I don’t know yet what it’s like to have a child experience a bar or bat mitzvah in a developmentally appropriate way. I imagine, and desperately hope, it is closer to weekly TastyKakes, voice recordings and late night essay writing than the one we had to intuit for and with Havi. I also imagine and desperately hope that somewhere beyond this physical world, Havi’s essence is spiritually satiated; that she knows how much she truly counts. That she knows her beautiful embrace keeps me warm and tethered to this earth.

And maybe that’s the point of these rituals: to pause and be with each other’s unique strengths and frailties; to learn from them and be comforted by them and ultimately feel less separated from them. 

I remember standing on the bima in my suburban Philadelphia synagogue looking out at both of my grandmothers, one of whom would die only months after my bat mitzvah, and thinking, “I wish I could have more time with them.”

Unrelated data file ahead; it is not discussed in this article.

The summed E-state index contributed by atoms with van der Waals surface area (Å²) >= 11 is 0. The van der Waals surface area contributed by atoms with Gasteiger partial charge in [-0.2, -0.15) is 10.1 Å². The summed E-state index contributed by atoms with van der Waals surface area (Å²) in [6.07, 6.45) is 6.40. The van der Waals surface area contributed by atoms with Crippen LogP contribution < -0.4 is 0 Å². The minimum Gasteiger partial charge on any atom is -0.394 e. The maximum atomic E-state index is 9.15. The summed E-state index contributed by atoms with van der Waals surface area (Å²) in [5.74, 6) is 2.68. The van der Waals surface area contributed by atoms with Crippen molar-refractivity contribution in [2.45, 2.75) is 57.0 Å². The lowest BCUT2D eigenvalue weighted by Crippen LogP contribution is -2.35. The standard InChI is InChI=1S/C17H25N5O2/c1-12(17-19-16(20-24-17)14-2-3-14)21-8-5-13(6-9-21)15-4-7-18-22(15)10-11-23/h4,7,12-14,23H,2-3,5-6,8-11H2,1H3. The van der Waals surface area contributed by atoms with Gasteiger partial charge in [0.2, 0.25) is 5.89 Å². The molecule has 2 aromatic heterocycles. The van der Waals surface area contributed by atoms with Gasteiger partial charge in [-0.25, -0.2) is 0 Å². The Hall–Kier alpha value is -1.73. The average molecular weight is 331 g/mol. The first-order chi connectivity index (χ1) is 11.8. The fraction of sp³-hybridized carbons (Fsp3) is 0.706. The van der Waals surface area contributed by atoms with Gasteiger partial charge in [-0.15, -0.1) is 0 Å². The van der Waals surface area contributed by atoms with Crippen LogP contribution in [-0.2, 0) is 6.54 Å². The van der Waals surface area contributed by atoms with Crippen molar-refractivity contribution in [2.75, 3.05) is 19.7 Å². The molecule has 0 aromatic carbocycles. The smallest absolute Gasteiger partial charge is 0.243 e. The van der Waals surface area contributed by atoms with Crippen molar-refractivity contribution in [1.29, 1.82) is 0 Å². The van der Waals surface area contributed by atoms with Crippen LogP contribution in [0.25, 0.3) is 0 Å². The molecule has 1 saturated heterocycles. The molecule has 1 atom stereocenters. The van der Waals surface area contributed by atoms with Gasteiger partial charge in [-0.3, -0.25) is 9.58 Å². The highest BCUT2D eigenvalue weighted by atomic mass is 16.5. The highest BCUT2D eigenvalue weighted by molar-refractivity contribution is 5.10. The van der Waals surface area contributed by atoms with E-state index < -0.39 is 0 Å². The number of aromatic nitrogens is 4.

And now, here I am, looking at only a photograph of my first-born daughter, who was just 2 years, 4 months, and 16 days when she took her last breath on this earth, and I am wishing for so much more time. 

In the absence of more time, I hope for as much presence as possible. When we are fully present, our energies extend well beyond the physical realm into a realm that we can’t see or touch but one that moves us through life in a compassionate and courageous way. Havi taught me that.

Read more about Havi’s life in Myra’s new memoir, “Fifty-Seven Fridays: Losing Our Daughter, Finding Our Way.”